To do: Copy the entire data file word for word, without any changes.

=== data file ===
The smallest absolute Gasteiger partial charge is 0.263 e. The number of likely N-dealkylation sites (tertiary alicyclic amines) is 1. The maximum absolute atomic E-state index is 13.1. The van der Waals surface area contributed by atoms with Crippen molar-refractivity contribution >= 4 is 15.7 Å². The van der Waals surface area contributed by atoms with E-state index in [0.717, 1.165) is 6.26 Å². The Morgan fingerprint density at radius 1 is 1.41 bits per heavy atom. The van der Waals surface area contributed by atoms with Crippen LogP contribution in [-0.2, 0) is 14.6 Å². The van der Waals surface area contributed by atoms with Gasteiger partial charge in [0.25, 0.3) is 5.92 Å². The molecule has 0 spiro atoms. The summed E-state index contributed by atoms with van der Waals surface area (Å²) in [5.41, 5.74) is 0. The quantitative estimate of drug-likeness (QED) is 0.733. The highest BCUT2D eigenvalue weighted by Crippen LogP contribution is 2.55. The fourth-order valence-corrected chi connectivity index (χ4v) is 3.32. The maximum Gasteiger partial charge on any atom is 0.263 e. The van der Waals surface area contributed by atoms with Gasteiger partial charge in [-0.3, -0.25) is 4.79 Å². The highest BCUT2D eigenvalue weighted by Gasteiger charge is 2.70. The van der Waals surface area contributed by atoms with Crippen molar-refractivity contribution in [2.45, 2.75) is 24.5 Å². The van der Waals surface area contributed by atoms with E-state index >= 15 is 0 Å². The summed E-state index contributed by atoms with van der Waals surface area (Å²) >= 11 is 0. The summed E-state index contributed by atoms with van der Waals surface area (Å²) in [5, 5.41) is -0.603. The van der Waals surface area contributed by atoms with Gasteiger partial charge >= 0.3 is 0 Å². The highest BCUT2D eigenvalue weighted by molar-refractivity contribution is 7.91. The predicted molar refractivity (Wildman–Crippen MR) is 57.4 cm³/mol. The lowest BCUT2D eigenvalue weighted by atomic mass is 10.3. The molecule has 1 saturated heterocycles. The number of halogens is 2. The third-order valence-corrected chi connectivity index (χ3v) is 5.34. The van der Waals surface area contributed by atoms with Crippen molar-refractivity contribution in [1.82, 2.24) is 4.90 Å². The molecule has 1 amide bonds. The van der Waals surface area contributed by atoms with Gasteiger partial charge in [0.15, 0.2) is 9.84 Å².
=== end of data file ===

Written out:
The smallest absolute Gasteiger partial charge is 0.263 e. The number of likely N-dealkylation sites (tertiary alicyclic amines) is 1. The maximum absolute atomic E-state index is 13.1. The van der Waals surface area contributed by atoms with Crippen molar-refractivity contribution >= 4 is 15.7 Å². The van der Waals surface area contributed by atoms with E-state index in [0.717, 1.165) is 6.26 Å². The Morgan fingerprint density at radius 1 is 1.41 bits per heavy atom. The van der Waals surface area contributed by atoms with Crippen LogP contribution in [-0.2, 0) is 14.6 Å². The van der Waals surface area contributed by atoms with Gasteiger partial charge in [0.25, 0.3) is 5.92 Å². The molecule has 0 spiro atoms. The summed E-state index contributed by atoms with van der Waals surface area (Å²) in [5.41, 5.74) is 0. The quantitative estimate of drug-likeness (QED) is 0.733. The highest BCUT2D eigenvalue weighted by Crippen LogP contribution is 2.55. The fourth-order valence-corrected chi connectivity index (χ4v) is 3.32. The maximum Gasteiger partial charge on any atom is 0.263 e. The van der Waals surface area contributed by atoms with Gasteiger partial charge in [-0.3, -0.25) is 4.79 Å². The highest BCUT2D eigenvalue weighted by Gasteiger charge is 2.70. The van der Waals surface area contributed by atoms with Crippen molar-refractivity contribution in [2.45, 2.75) is 24.5 Å². The van der Waals surface area contributed by atoms with E-state index >= 15 is 0 Å². The summed E-state index contributed by atoms with van der Waals surface area (Å²) >= 11 is 0. The summed E-state index contributed by atoms with van der Waals surface area (Å²) in [5, 5.41) is -0.603. The van der Waals surface area contributed by atoms with Gasteiger partial charge >= 0.3 is 0 Å². The highest BCUT2D eigenvalue weighted by molar-refractivity contribution is 7.91. The predicted molar refractivity (Wildman–Crippen MR) is 57.4 cm³/mol. The lowest BCUT2D eigenvalue weighted by atomic mass is 10.3. The molecule has 1 saturated heterocycles. The number of halogens is 2. The third-order valence-corrected chi connectivity index (χ3v) is 5.34. The van der Waals surface area contributed by atoms with Crippen molar-refractivity contribution in [1.82, 2.24) is 4.90 Å². The molecule has 1 amide bonds. The van der Waals surface area contributed by atoms with Gasteiger partial charge in [0.15, 0.2) is 9.84 Å².